Q. Mr. President, but that endangers people. Does burning the flag endanger people?

The President. Yes. It endangers the fabric of our country, and I think it ought to be outlawed.

Q. If it's not a matter of partisan politics, Mr. President, why are members of your party already gearing up to put together 30-second campaign commercials dealing with their opponents' votes?

The President. I know nothing about those campaign commercials, and I expect both sides will be talking about their position on this issue. I disagree with what I heard the chairman of the Democratic Party [Ronald H. Brown] say when he made a political comment about this. And I'm putting it in what I think is best for the United States. I feel strongly about it. That's my answer.

Any others? Yes, Brit [Brit Hume, ABC News]? I get credit for a press conference now. I've been asked more than three questions. So, I want to put this down as number 56.

Q. Senator Hatfield, could we hear your position on this issue, sir?

Senator Hatfield. It's the President's press conference, not mine.

Q. Will you be commenting on this during the election?

The President. You're darn right. I want this done now. I hope it will be out of the way by the time of the election.

Q. Will you talk about individual Member's of Congress position on this?

The President. I will talk about the fact that I think the flag should be protected by a constitutional amendment.

Palestine Liberation Organization

Q. Can I ask a question on another topic? Have you made up your mind on continuing or not continuing the PLO dialog?

The President. No, no decision on that yet.

Q. How close are you?

The President. John [John Cochran, NBC News], I can't help you on how close. There's quite a bit going on behind the scenes, but I just can't tell you. Incidentally, I had a talk with President Mubarak [of Egypt], and that subject came up today. But I'm not prepared to make my decision known on that yet.

Q. Are you giving Arafat [Yasser Arafat, chairman of the PLO] some more time?

The President. I want to see that terroristic act condemned and those who did it condemned.

Nelson Mandela

Q. We've heard reports, Mr. President, that the CIA was involved in Nelson Mandela's arrest in 1962. Would you offer him an apology when he arrives here?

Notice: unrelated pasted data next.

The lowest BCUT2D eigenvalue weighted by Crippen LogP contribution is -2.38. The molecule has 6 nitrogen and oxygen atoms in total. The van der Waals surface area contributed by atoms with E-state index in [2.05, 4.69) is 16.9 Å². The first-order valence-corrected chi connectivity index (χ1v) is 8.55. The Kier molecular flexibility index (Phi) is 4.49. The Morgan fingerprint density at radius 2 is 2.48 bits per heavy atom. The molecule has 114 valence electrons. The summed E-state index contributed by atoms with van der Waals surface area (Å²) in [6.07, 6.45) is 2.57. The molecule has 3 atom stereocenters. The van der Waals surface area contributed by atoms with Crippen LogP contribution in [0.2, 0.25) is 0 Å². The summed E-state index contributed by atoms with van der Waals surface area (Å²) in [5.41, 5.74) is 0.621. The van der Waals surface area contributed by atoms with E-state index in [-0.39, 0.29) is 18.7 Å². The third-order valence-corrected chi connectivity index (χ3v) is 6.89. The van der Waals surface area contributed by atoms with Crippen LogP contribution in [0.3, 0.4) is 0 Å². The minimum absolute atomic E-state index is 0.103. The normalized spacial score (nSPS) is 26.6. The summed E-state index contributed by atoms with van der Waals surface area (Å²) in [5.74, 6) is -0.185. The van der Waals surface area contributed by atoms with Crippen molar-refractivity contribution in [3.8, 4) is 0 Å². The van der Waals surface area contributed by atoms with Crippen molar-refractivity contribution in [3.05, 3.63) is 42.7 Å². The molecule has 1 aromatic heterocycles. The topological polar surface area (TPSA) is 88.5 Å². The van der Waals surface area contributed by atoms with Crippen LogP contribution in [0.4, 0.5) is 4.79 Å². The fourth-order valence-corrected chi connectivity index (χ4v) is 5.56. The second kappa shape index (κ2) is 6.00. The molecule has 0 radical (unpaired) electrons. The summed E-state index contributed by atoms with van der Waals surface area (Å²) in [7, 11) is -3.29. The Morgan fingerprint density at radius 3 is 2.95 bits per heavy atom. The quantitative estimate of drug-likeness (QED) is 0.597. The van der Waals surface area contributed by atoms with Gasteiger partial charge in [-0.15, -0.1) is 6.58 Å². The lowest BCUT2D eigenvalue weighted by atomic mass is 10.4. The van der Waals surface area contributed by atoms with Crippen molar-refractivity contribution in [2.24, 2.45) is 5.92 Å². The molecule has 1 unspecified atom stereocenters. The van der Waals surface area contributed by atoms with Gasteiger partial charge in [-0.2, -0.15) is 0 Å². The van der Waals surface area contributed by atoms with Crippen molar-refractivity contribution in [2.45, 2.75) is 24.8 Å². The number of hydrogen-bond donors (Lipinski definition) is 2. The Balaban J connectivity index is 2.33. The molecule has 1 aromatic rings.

The President. I don't know what I'll do about that. But I'm very pleased that he's coming here; I'm very pleased that he is free. I saw a story about that, but I cannot attest to it. I haven't looked into it yet.

Q. Was that an appropriate role for the CIA then or now?

The President. What role?

Q. To be involved in the -- essentially turning over someone -- --

The President. I can't comment on that matter.

Any other questions?

The President's Birthday

Q. How does it feel to be 66?

The President. Slightly worse than being 65, but not bad, not bad. In fact, this has been a happy birthday. I started off kind of regretting it, but along comes Mr. de Weldon. I'm not saying he says this is a birthday present, because this has been in the mill, but it's been a very good one. I feel like a spring colt. I'm ready to take two more questions, and that's it. It's been a good birthday. I hadn't thought so, but good cake, good cards, and not bad.

Offshore Oil Drilling

Q. -- -- decision on offshore oil drilling?

The President. Very soon now.

Baltic States

Q. Have you heard from Gorbachev -- --

Q. We've been hearing that a lot.

Q. -- -- on Germany?

The President. About the German question?

Q. The German question and also the fact that Gorbachev is meeting with the Baltic States representatives.

The President. I think that's a heartening development. I hope that out of that comes a further step towards self-determination for the Baltics. And I view dialog, John, as something that's very important. I've said all along that we want dialog to go forward because he knows that I have a difference with him on the status of Lithuania -- the United States never having recognized its incorporation into the Soviet Union.

Last one. Who's got it?

Nolan Ryan

Q. Nolan Ryan?

The President. Nolan Ryan. [Laughter] Well, I just hung up talking to Nolan about 1:30. I said, "Where are you?" And he said, "Well, I'm out at the ballpark." And I think it was a magnificent performance. I loved what he said -- and it's typical of Nolan, because I've known him for a long time -- giving credits to his teammates. He told me that his wife and his son had gotten there 5 minutes before the game started. I said, "Well, had you told them you were going to pitch a no-hitter?" He hadn't gone quite that far. But, look, here's this guy -- what's Nolan -- 43, and just the tops, a top human being and a top performer. And it's a great symbol for the kids around this country that love baseball as much as I do. It was a wonderful moment, I'll tell you. I wish I'd been there.

Thank you all very much.

Q. Is that why you feel better about 66?

The President. Yes, that's one of the reasons.

Note: The President spoke at 4:08 p.m. in the Rose Garden at the White House. On June 11, Nolan Ryan, a pitcher for the Texas Rangers baseball team, pitched a no-hitter against the Oakland Athletics.

George Bush, Remarks Upon Receiving a Replica of the Iwo Jima Memorial and an Exchange With Reporters Online by Gerhard Peters and John T. Woolley, The American Presidency Project